By Omoh Gabriel, Business Editor & Emma Ujah
LAGOS—The Federal Government has revised the provisions of the 2012 budget and set aside N656.3 billion as subsidy for petroleum products for the year. This was disclosed by the Minister of Finance and Coordinator of the economy Dr Okonjo-Iweala, while briefing the media on key developments around the revised 2012 budget.

The minister explained the process through which the estimated amount of subsidy for 2012 was arrived at. She stated that after “extensive consultations with NNPC and PPPRA, the amount required for 2012 was estimated using 2008 as baseline year.

President Goodluck Jonathan with Vice President Namadi Sambo at the weekly meeting of the Federal Executive Council at the State House, Abuja. Wednesday. Photo by Abayomi Adeshida 15/02/2012


Year 2008  was used as a baseline since subsidy payments and other associated factors were fairly stable. Based on several assumptions and parameters, the amount of subsidy to be provided in 2012 is N656.30billion while the revised amount to be provided for 2011 carried over is N231.8billion.

“This means that the total projected expenditure on subsidy is N888.1billion, of which N155bn is already provided in the 2012 Budget. This has resulted in a net addition of N733.1bn. The FGN share of the projected subsidy expenditure is N374.73bn, while states and local governments will share the balance. Dr Okonjo-Iweala stated that despite many challenges, government is determined to be prudent while pursuing the best interests of Nigerians.

Explaining the decision to revise the budget she said: “In its determination to ensure a smaller and more effective budget, the Federal Government has achieved significant reductions in the 2012 revised budget which has been transmitted to the National Assembly. The revision became necessary as a result of the need to make provision for subsidy arising from the partial deregulation under which the price of PMS was reduced from N141 per litre to N97 per litre.

“The reductions, which amount to about N100 billion, were taken from a host of areas in the budget including administrative, training, transport and other costs. Also the campaign against waste and leakages has also notched up significant success as N74 billion has been saved through biometric verification of workers and pensioners which has simultaneously led to a reduction in the pension budget while improving the processes for paying genuine pensioners. The minister explained that the 2012 Fiscal Framework earlier submitted to NASS assumed 100 per cent subsidy removal and only N155billion was provided for carryover of 2011 subsidy payments. The estimated figure for 2012 is now N888 billion inclusive of some carry-over from 2011.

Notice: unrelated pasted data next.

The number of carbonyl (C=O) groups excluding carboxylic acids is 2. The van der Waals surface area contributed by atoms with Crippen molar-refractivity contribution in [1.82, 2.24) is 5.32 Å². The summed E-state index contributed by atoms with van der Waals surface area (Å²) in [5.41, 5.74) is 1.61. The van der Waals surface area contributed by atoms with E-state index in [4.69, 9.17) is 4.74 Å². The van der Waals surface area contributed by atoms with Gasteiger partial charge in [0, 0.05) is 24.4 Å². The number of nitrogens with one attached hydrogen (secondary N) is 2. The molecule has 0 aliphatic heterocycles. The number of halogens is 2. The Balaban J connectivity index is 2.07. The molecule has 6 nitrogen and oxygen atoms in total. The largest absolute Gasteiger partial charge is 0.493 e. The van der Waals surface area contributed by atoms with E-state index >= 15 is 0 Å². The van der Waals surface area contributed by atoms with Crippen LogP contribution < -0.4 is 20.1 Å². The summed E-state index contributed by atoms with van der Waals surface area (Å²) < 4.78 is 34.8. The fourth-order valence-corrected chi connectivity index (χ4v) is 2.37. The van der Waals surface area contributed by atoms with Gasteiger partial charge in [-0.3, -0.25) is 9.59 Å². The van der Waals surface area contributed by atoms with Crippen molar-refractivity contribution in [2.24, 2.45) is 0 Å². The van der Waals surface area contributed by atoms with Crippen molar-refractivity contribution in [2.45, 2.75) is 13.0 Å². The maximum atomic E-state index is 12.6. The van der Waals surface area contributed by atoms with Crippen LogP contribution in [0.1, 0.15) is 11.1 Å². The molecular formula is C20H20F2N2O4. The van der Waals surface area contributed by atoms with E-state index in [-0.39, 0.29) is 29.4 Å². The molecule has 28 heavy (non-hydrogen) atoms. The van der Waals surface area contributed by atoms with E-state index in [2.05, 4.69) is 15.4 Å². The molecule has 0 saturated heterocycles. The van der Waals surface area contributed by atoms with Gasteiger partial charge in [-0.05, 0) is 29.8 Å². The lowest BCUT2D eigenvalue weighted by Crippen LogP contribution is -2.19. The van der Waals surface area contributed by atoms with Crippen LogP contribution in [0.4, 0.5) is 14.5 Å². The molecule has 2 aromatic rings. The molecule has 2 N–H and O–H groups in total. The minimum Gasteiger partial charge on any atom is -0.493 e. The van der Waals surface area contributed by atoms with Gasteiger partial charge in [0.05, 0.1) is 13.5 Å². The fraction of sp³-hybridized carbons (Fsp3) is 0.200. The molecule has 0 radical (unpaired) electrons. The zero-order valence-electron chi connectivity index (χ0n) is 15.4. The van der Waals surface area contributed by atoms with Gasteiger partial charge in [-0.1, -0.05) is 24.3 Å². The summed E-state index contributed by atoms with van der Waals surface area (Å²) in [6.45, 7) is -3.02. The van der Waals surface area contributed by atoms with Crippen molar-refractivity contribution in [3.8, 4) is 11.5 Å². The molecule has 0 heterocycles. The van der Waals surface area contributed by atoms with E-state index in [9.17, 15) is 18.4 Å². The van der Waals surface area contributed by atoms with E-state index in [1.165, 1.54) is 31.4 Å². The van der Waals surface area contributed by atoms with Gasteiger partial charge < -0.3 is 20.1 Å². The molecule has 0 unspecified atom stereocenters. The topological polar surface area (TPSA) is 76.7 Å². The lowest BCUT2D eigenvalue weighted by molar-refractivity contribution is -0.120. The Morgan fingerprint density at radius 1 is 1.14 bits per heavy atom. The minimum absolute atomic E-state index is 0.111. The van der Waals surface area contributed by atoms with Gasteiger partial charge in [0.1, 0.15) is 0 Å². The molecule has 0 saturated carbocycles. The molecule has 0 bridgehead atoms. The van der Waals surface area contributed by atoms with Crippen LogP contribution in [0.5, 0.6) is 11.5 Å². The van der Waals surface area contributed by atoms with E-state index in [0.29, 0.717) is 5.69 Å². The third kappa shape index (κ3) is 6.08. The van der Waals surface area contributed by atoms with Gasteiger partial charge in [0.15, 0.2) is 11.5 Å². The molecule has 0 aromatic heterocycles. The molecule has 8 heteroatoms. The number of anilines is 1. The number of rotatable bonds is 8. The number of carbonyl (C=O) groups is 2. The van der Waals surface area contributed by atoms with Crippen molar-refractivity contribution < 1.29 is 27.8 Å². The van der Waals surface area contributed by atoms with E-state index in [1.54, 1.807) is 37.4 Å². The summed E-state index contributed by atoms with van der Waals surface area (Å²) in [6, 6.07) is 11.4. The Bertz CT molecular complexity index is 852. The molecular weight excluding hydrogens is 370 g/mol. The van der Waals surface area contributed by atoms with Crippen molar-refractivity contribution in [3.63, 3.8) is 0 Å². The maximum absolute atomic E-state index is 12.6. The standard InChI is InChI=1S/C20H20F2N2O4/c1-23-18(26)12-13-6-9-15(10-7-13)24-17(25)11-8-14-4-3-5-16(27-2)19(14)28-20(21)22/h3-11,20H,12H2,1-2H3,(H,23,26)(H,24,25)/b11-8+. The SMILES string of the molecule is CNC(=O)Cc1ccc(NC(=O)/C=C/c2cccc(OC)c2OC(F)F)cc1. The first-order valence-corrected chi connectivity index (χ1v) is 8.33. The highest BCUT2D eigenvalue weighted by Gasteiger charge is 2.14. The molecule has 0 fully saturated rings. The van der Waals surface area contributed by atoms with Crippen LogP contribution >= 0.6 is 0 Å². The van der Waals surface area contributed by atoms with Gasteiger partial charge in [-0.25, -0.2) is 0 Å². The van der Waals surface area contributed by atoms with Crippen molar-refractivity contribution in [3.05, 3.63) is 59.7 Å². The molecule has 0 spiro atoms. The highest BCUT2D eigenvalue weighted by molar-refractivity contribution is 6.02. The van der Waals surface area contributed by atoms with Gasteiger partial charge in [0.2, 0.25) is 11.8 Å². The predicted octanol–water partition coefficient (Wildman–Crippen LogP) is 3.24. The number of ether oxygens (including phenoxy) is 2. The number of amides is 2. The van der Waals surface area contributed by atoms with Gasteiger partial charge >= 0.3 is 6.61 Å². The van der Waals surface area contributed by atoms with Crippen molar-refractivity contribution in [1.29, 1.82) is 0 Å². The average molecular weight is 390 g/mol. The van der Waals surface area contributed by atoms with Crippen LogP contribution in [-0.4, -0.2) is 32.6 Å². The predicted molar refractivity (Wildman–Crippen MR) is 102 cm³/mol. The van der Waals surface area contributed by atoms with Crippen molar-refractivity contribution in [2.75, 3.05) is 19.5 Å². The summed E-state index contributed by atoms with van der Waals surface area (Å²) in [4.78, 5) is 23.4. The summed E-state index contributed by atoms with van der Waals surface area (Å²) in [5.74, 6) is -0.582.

Progress in spite of reduced revenue

“Following the controversy over the deregulation and government’s decision to implement partial subsidy removal with PMS pump price of N97/litre and kerosene still fully subsidised, the government has faced the challenge of achieving the objectives of the budget within the context of reduced revenues. The savings made and the cuts achieved underscore the seriousness with which the Federal Government views its mandate to make a difference in the lives of the people against all odds”, says the minister.

Reducing the deficit

According to her: “At the directive of Mr. President and in line with his commitment to minimize the fiscal deficit and domestic borrowing several steps were taken to bring the deficit to a more manageable level. These include; steps taken to squeeze further resources from revenue generating agencies. IGR was increased by N53.3bn from N393.46bn to N446.78bn as a result of an ongoing engagement with these agencies. The Pension Task Force made a recovery of about N151bn of which N74bn has already been reflected in the budget. She further said:  “Cuts to aggregate expenditure were made as follows: Transfers were reduced by N25.34bn; Service Wide votes were reduced by N24.39bn from N337.08bn to N312.69bn; Overhead vote was reduced by N17.75bn made up of

This comes as a result of: Capital vote  reduced by N35.53bn from N1.319 trillion to N1.284 trillion, as a result of the removal of administrative capital items such as procurement of fridges, fans, vehicles, etc.; construction of office building (except on-going projects); purchase of land and office furniture; Purchase of computers”  Continuing she said “These efforts resulted in savings of about N100billion, with aggregate expenditure coming down from N4.749trillion to N4.649trilliion.

“The fiscal deficit increases slightly from 2.77% of GDP as in the original Budget proposal to 2.97% of GDP under the revised budget.  This deficit will be financed through the traditional sources such as Privatisation proceeds and Signature bonus. In line with the focus on prudence, domestic borrowing requirement is kept constant at N794.4bn. Also, the additional amount required to finance the deficit will come from the Excess Crude Account”.


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